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Sunday, May 21, 2017

Shopping, installment 3 (Dance of the Savages)

Please, read part 1 and part 2, or this will make even less sense, and nobody wants that on Monday.

Finally, we began making our way through the commotion, obstruction and low level of constant fury to the back of the store. Meandering around groups of quarreling shoppers, angry, hostile employees, armed with orange aprons, crude box cutters, paint chipping off the sides, leaving a dull, grey pattern peaking through. Their name tags should have read “I’m Geoff, let me find someone from this department.”

In the fastener aisle stood an old man, a younger man that looked so similar it had to be his son, and a young boy who looked to be about eleven, and had to be the grand son. They were all dressed in khaki cargo shorts with enough flaps and pockets, to hold a change of clothes, and t-shirts. The work boots looked durable, and almost new. They were negotiating over the use of a large anchor bolt. It was heated, and intense, much the same as everything in the store.

“Dad, we don’t need that many anchor bolts, it doesn’t have to stand a nuclear strike.” The son said, we will just label them by number for convenience. 1 will be the grand father, 2 will be his son, and 3 will be the grandson.

“You don’t want the damned thing falling apart,” 1 said, shaking a long, pointed, angry looking bolt
at 2.

3 rolled his eyes upward, and sighed in exasperation. He sighed, put in earbuds, and began swaying to the beat.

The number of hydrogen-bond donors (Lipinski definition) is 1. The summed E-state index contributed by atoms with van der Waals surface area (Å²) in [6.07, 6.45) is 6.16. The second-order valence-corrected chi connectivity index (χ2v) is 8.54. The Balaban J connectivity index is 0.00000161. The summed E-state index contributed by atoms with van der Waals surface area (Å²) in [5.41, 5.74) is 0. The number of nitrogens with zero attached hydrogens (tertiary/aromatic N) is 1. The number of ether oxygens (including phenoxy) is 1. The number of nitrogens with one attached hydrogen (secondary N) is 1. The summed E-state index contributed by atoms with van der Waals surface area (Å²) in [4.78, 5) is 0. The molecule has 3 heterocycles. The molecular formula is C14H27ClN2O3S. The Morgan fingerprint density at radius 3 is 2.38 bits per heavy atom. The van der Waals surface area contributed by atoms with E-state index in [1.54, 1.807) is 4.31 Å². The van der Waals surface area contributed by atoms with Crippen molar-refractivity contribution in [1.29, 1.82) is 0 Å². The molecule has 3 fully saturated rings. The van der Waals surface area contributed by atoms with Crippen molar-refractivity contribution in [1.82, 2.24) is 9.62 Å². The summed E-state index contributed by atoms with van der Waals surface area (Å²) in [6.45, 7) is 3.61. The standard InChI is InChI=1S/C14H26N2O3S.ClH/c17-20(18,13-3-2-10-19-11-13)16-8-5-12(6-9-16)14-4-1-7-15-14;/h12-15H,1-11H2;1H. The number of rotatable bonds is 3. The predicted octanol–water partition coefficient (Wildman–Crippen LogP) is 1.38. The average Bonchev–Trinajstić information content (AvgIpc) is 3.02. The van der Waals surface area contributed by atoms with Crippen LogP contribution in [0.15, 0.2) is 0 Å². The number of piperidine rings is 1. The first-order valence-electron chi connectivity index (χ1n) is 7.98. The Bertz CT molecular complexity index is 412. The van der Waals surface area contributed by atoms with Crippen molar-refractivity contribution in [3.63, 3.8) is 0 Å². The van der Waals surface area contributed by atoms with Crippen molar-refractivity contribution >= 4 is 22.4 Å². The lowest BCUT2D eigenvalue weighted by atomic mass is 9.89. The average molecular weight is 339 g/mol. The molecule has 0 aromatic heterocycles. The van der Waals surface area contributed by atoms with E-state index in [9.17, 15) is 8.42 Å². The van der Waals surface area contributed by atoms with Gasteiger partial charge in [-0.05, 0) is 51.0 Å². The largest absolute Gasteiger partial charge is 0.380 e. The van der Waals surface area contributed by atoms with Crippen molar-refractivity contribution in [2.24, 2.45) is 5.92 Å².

“I don’t need it to be earth quake proof, either.” 2 said, inching back from the pointed bolt. Then, thinking better, he leaned in, daring the old man to poke him. “We are just building a patio deck, not tornado shelter.” He leaned a little farther forward.

“Ach, you are lazy and foolish. You don’t know anything about the ravages of time. Rush through, and watch it fail, that is all you know. All any of you know.” 1 said, leaning in, the bolt swaying back and forth, hypnotically, menacingly, only inches separated them.

3 had found a groove, was moving to the music, an earbud slipped out. The motion and the music began to infect the people who gathered to watch, soon they were all dancing, up and down the fastener aisle. 3 was unable to resist and started tapping a rhythm on the steel shelf, his right foot keeping time. 2 was swept up in the revolution, and started dancing with the assistant manager who was storming past to referee a battle at register 7.

My wife and I were dancing and singing, and the mood lightened, somebody passed around a 2 liter bottle of water, and the whole aisle was glowing with happiness and joy, the power of music. 3 and 2 agreed to use more anchor bolts and cut back on the beam hangers, and walked away talking about the time they went fishing and the boat sprung a leak. They were forced to paddle quickly as the could, finally making it to water they could walk in before the boat sank completely. They were laughing so hard they needed to lean on each other.

For a brief moment we all forgot why we were there. Shopping, and things maybe happy and loving here. But, we still had to get to the back of the store, gather our lattice and make our way to the front, stand in line and check out, and there was nothing funny about any of that.